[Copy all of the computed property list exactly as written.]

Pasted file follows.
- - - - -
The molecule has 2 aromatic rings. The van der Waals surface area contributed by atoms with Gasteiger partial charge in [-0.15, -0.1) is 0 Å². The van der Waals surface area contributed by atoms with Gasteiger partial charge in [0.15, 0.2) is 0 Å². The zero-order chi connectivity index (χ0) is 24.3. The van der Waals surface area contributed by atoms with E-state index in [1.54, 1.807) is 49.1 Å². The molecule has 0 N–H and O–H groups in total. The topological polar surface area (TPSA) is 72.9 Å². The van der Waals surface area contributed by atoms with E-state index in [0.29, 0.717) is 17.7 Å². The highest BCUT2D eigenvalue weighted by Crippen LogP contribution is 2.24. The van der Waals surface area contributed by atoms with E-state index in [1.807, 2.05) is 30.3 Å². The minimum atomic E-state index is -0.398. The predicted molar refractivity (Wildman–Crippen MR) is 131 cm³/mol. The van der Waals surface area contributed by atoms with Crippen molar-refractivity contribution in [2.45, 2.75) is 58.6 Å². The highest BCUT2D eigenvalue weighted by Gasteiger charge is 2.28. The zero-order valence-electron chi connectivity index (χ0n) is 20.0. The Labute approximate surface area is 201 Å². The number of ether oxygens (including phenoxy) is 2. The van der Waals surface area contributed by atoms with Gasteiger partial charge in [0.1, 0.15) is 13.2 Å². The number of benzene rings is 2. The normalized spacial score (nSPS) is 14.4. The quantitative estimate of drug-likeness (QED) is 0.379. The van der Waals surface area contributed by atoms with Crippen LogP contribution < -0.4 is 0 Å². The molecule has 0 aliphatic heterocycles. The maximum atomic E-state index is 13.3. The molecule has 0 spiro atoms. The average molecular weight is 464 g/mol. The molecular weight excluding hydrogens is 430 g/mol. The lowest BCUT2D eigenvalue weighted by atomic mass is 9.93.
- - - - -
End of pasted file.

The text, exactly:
The molecule has 2 aromatic rings. The van der Waals surface area contributed by atoms with Gasteiger partial charge in [-0.15, -0.1) is 0 Å². The van der Waals surface area contributed by atoms with Gasteiger partial charge in [0.15, 0.2) is 0 Å². The zero-order chi connectivity index (χ0) is 24.3. The van der Waals surface area contributed by atoms with E-state index in [1.54, 1.807) is 49.1 Å². The molecule has 0 N–H and O–H groups in total. The topological polar surface area (TPSA) is 72.9 Å². The van der Waals surface area contributed by atoms with E-state index in [0.29, 0.717) is 17.7 Å². The highest BCUT2D eigenvalue weighted by Crippen LogP contribution is 2.24. The van der Waals surface area contributed by atoms with E-state index in [1.807, 2.05) is 30.3 Å². The minimum atomic E-state index is -0.398. The predicted molar refractivity (Wildman–Crippen MR) is 131 cm³/mol. The van der Waals surface area contributed by atoms with Crippen molar-refractivity contribution in [2.45, 2.75) is 58.6 Å². The highest BCUT2D eigenvalue weighted by Gasteiger charge is 2.28. The zero-order valence-electron chi connectivity index (χ0n) is 20.0. The Labute approximate surface area is 201 Å². The number of ether oxygens (including phenoxy) is 2. The van der Waals surface area contributed by atoms with Gasteiger partial charge in [0.1, 0.15) is 13.2 Å². The number of benzene rings is 2. The normalized spacial score (nSPS) is 14.4. The quantitative estimate of drug-likeness (QED) is 0.379. The van der Waals surface area contributed by atoms with Crippen LogP contribution < -0.4 is 0 Å². The molecule has 0 aliphatic heterocycles. The maximum atomic E-state index is 13.3. The molecule has 0 spiro atoms. The average molecular weight is 464 g/mol. The molecular weight excluding hydrogens is 430 g/mol. The lowest BCUT2D eigenvalue weighted by atomic mass is 9.93.